Still, I got back up. A guy who was mowing his lawn nearby saw me get up, and then went about his business since I was ok. I walked across the street, walked through the gate I'd hit earlier, and then got back on the bike and headed north.

Humiliating. Why is this so hard? Other people don't have these problems. I have never heard of anybody riding on the NCR and just randomly crashing without other people or bikes being involved. I made it back to my car, put the bike away (after taking an agonizing 20 minutes to get the brake detached so I could get the wheel off), and went home.

I thought about keeping it all quiet, but decided to be open about the incident. Jared and Amer have been surprisingly supportive. Jared made some suggestions about things I could practice. Todd suggested that I walk through the gates on the NCR for now.

I've been invited on a group ride on Sunday. We'll see about that.

Image Credit: Sign - Drewish, Ashland Gate - jon13009

8 comments:

Kitzzy said...

So sorry to hear about that, but good on you for getting back on it and keeping at it. You'll get more confident and it will be easier.

BTW, I found your blog through the Brain Exchange and have been enjoying your archive. I'm a Galloway runner too and love finding others who use the same method. It's truly amazing.

Keep up the good work and hang in there with the bike. You'll get it!

Mary said...

You'll get better. Most people I know who bike as adults came into it pretty gradually from the time they were kids, growing into trail riding on a serious bike and such, so they don't have the same kind of learning curve. Moving directly from tooling around the neighborhood on a kid's bike to what you're doing now with a multi-year gap in between is pretty intimidating, so I've not known many people to do it. So, good for you!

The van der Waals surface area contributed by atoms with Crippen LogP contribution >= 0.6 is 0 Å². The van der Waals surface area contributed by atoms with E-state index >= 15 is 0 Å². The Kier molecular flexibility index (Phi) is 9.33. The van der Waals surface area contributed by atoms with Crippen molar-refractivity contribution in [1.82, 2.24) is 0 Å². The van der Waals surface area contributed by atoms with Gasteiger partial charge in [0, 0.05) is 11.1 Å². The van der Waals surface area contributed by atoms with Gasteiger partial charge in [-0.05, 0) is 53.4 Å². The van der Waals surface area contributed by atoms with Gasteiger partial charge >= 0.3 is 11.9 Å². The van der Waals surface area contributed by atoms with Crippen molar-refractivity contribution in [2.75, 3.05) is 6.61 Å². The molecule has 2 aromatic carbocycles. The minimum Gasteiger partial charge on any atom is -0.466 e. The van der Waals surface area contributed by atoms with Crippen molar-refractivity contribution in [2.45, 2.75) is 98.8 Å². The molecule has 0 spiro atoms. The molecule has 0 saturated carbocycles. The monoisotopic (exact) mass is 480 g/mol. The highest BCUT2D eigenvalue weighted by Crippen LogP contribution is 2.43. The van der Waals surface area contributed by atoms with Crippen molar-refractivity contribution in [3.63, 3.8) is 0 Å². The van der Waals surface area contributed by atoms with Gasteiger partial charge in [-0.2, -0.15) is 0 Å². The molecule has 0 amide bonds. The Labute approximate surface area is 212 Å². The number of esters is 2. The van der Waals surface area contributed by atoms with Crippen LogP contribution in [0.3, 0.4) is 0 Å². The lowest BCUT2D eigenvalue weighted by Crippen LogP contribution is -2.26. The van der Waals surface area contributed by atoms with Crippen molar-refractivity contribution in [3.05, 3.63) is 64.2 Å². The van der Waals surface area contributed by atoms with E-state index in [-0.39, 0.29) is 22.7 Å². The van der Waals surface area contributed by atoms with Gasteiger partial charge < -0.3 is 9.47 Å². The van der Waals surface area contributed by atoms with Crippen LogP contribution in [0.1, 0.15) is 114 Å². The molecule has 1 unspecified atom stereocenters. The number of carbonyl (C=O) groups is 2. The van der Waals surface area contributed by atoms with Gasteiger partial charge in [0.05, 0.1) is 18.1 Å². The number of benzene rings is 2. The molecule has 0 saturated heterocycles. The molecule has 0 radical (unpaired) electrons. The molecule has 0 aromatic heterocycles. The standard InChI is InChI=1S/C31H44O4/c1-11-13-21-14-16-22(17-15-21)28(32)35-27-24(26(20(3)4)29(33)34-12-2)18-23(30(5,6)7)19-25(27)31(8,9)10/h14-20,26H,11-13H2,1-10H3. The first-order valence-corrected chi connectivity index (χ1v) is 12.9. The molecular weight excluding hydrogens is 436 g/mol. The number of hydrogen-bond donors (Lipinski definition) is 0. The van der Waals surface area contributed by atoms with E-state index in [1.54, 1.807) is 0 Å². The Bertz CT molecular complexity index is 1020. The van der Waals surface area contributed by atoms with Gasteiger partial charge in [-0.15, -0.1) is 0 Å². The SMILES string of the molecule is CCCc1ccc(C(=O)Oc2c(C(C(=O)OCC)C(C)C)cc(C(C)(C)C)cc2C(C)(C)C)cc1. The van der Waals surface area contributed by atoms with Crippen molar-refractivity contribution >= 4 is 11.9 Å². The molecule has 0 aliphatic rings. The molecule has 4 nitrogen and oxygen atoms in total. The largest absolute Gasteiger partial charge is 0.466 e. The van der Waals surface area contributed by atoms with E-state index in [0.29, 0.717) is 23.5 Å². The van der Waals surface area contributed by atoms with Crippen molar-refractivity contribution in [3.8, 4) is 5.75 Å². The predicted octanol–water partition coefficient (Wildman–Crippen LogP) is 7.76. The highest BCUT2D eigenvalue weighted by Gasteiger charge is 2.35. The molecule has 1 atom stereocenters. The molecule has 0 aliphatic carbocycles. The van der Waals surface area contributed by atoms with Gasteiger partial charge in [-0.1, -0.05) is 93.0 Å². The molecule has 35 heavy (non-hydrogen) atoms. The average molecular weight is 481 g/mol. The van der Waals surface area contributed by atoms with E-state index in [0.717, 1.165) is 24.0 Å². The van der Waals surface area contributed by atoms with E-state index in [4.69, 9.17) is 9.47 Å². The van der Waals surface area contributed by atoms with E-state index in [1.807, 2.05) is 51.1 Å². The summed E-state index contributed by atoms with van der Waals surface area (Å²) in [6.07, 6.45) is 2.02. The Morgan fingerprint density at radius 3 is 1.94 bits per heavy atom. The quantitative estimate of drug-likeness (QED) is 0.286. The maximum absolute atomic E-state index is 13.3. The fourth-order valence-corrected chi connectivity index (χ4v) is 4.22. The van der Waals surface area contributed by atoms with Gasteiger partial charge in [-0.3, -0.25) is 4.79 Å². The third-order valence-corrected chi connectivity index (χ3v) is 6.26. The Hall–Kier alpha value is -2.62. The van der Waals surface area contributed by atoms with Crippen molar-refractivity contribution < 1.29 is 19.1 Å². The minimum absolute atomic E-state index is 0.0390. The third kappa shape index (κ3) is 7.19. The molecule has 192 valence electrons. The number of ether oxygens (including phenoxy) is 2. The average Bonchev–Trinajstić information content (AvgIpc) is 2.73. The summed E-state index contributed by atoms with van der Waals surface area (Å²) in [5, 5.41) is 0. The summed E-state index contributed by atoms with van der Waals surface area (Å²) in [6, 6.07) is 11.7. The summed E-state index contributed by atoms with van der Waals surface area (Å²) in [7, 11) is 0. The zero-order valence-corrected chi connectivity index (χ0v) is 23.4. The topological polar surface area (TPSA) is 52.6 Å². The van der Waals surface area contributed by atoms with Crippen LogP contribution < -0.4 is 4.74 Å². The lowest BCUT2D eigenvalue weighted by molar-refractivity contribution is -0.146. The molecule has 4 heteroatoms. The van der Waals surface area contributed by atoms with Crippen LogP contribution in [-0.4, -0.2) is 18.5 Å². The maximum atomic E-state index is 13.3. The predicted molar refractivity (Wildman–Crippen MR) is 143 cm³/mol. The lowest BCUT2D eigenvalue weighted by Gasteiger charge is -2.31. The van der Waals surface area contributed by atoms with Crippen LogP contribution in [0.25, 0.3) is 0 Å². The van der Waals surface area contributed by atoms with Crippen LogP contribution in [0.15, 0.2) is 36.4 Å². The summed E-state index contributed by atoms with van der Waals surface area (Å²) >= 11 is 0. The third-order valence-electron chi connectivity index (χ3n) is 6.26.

Wacky Neighbor said...

Sometimes you just have to get back on your bike and ride.

As silly as it may sound, you could also practice going through the gates? Go back and forth a few times slowly, stopping a few yards after you get through. Then go a bit faster through until you're near your riding speed.

Lacey said...

ooh i am sorry but glad you aren't hurt. whenever there are gates to go through i also get nervous, like fearful i'll scrape the side or something. just take it slow. can you put a foot down to steady yourself if you start to fall? that way you won't have a total wipe out :)

Kim said...

@WN - That was the goal yesterday, to be honest. I'm not speeding through these things, I'm going as slow as I possibly can. If I go too slow, I'll wobble just because I'm going slow.

@Lacey - The problem with the big girl bikes, it seems, is that you can't put your feet down while you sit on the seat. When I had the seat lower, it hurt my knees. When you stop, you have to jump off the seat, which is part of my panic.

Wacky Neighbor said...

One other tip that comes from the world of skiing - when you're tree skiing, you need to make quick turns to go through the trees. The key is to look to the opening and plan to make your turn after you pass the tree. So rather than focus on the gate, focus on the opening and the spot you're headed towards past the opening, rather than the gates. Don't know if that helps or not.

Kim said...

Yeah, I tried staring straight ahead, not only with the gates but when people pass me. Just keep looking at the path ahead so that when I focus, I'm focusing on where I am supposed to go, not what I might hit.

I just need to get more comfortable. For now, my butt hurts and I'm all banged up, so I'm done for at least a few days... :)

Kitzzy said...

One trick that may help when you stop, is slow down and then take one foot off the pedal and lean the bike to that side to rest on that foot -- as if it were a kickstand -- then you should be able to get off the bike easier.

Related Posts with Thumbnails

STS Progress

STS

This Week's Workouts